Posted by

Staring and obsessing

Posted by
16 Jul 2017

Tissue viability, poo and potions.

I have spent, over the last eight weeks, more time staring at a baby's bum than is healthy.

Boy, in the first phase of steroids and chemo, developed these nasty ulcers all around his bum, a reaction to the constant diarrhoea. Being neutropenic, the skin has taken forever to start healing. Combination therapy of Flaminal, Metanium, Medihoney, Sudocrem, fresh air and gentle Dermol washing finally got the tissue to begin healing but there's still red areas and, with the new regimen, the skin is looking pretty fragile in places.

So we need to keep an eye on his behind, the poor lad. Is it getting better? Is it getting worse? How much worse? Is this a downward spiral? Is it going to be as bad as last time? Are we doing enough? Are we doing too much? Can you put Metanium on top of Flaminal? How many products can you combine? Should you combine? Am I asking too many questions? How many is too many?

We try and keep his backside open to the air to dry out a bit between nappy changes, but as he's feeling a bit better he's started crawling around again, so we run the danger of him pooing freely on the carpet then dragging his dangling central line through the... some things don't bear thinking about.

Meanwhile, Boy is laughing and chasing after his big sister, supremely unconcerned by it all. 



I had forgotten about the sore bum bit of treatment. My son had a C-Diff infection and was squirting green poo everywhere and had such a sore bottom. So sorry you're having to deal with this horrid side affect. 



Really sorry to hear that your little lad is having to endure side-effects like this which sound really nasty.

It sounds like you're doing everything that you can although I understand why you're concerned. If you need to talk our patient experiences team are always here if you ever need a chat and might be able to point you in the direction of some useful info or support.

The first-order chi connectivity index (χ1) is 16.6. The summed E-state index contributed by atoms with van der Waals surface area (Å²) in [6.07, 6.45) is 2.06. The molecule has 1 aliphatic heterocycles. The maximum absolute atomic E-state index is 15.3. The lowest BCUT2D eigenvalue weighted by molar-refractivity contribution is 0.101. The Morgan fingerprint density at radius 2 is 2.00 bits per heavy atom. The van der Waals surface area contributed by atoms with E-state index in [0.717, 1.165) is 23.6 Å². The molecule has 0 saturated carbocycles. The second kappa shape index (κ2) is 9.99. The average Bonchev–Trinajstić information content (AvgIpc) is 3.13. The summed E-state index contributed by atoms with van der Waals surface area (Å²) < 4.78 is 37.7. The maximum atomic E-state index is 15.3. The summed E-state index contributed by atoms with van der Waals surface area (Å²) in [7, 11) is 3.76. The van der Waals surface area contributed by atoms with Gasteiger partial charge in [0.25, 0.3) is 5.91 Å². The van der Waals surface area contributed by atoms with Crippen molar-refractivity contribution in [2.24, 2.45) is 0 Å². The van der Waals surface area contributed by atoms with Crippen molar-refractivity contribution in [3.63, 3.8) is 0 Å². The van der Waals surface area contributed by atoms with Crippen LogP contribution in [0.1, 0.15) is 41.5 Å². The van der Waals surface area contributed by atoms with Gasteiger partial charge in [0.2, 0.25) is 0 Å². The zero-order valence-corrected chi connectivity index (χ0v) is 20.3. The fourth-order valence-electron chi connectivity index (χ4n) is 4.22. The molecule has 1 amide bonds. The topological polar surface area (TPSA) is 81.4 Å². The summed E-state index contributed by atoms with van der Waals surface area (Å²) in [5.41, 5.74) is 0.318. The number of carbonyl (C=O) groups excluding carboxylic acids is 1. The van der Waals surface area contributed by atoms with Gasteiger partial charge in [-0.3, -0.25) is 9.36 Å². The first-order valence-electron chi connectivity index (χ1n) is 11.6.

I'm sure you've been in touch with your son's treatment team already but they're certainly worth getting in contact with and may have things that can alleviate some of the soreness and/or side-effects.

Best of luck with everything going forwards and for all your openess and honesty. Blogs like this remind us all that there is still a long way to go in the battle against childhood blood cancer as treatments are still so severe.


Ed, that is certainly a new perspective on treatment and gave me many mental images. Ed, take care of yourselves, Boy and don't forget his big sister and please keep blogging.


Hi Ed, this reminds me of something we dealt with right at the beginning (18 months ago now since my son was diagnosed). 

I'm acutely aware of the curse of too much anecdotal advice but our consultants at the Marsden found a successful way to treat it. 

Happy to share if you like, you can get in touch through our blog https://edwardthegreatblog.wordpress.com.

Hopefully it's better by now and you can ignore this. Either way, keep going.

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